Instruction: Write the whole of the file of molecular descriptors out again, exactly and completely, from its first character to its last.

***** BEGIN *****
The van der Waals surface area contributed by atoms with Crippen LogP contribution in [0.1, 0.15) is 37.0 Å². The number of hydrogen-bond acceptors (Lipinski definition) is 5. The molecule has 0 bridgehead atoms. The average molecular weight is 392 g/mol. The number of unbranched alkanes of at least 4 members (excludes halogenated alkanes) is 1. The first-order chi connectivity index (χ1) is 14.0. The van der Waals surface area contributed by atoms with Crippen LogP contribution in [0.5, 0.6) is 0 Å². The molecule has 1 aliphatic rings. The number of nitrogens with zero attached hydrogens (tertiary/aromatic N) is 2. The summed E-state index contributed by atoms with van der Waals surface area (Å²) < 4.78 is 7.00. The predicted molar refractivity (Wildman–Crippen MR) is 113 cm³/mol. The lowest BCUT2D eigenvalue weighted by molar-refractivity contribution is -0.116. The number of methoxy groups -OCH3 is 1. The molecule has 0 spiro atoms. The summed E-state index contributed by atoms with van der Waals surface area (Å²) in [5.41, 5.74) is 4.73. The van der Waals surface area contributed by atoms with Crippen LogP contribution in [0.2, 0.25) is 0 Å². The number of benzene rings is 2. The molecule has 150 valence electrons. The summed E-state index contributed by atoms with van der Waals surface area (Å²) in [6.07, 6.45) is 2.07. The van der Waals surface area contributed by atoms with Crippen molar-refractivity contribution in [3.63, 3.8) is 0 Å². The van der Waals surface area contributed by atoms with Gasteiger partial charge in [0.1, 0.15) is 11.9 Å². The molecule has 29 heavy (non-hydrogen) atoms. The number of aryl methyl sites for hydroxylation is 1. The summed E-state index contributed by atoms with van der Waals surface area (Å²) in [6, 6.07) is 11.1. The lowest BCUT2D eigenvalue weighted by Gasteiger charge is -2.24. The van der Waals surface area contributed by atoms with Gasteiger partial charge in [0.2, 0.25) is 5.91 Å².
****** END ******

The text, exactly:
The van der Waals surface area contributed by atoms with Crippen LogP contribution in [0.1, 0.15) is 37.0 Å². The number of hydrogen-bond acceptors (Lipinski definition) is 5. The molecule has 0 bridgehead atoms. The average molecular weight is 392 g/mol. The number of unbranched alkanes of at least 4 members (excludes halogenated alkanes) is 1. The first-order chi connectivity index (χ1) is 14.0. The van der Waals surface area contributed by atoms with Crippen LogP contribution in [0.5, 0.6) is 0 Å². The molecule has 1 aliphatic rings. The number of nitrogens with zero attached hydrogens (tertiary/aromatic N) is 2. The summed E-state index contributed by atoms with van der Waals surface area (Å²) < 4.78 is 7.00. The predicted molar refractivity (Wildman–Crippen MR) is 113 cm³/mol. The lowest BCUT2D eigenvalue weighted by molar-refractivity contribution is -0.116. The number of methoxy groups -OCH3 is 1. The molecule has 0 spiro atoms. The summed E-state index contributed by atoms with van der Waals surface area (Å²) in [5.41, 5.74) is 4.73. The van der Waals surface area contributed by atoms with Crippen LogP contribution in [0.2, 0.25) is 0 Å². The number of benzene rings is 2. The molecule has 150 valence electrons. The summed E-state index contributed by atoms with van der Waals surface area (Å²) in [6.07, 6.45) is 2.07. The van der Waals surface area contributed by atoms with Crippen molar-refractivity contribution in [3.63, 3.8) is 0 Å². The van der Waals surface area contributed by atoms with Gasteiger partial charge in [0.1, 0.15) is 11.9 Å². The molecule has 29 heavy (non-hydrogen) atoms. The number of aryl methyl sites for hydroxylation is 1. The summed E-state index contributed by atoms with van der Waals surface area (Å²) in [6, 6.07) is 11.1. The lowest BCUT2D eigenvalue weighted by Gasteiger charge is -2.24. The van der Waals surface area contributed by atoms with Gasteiger partial charge in [0.2, 0.25) is 5.91 Å².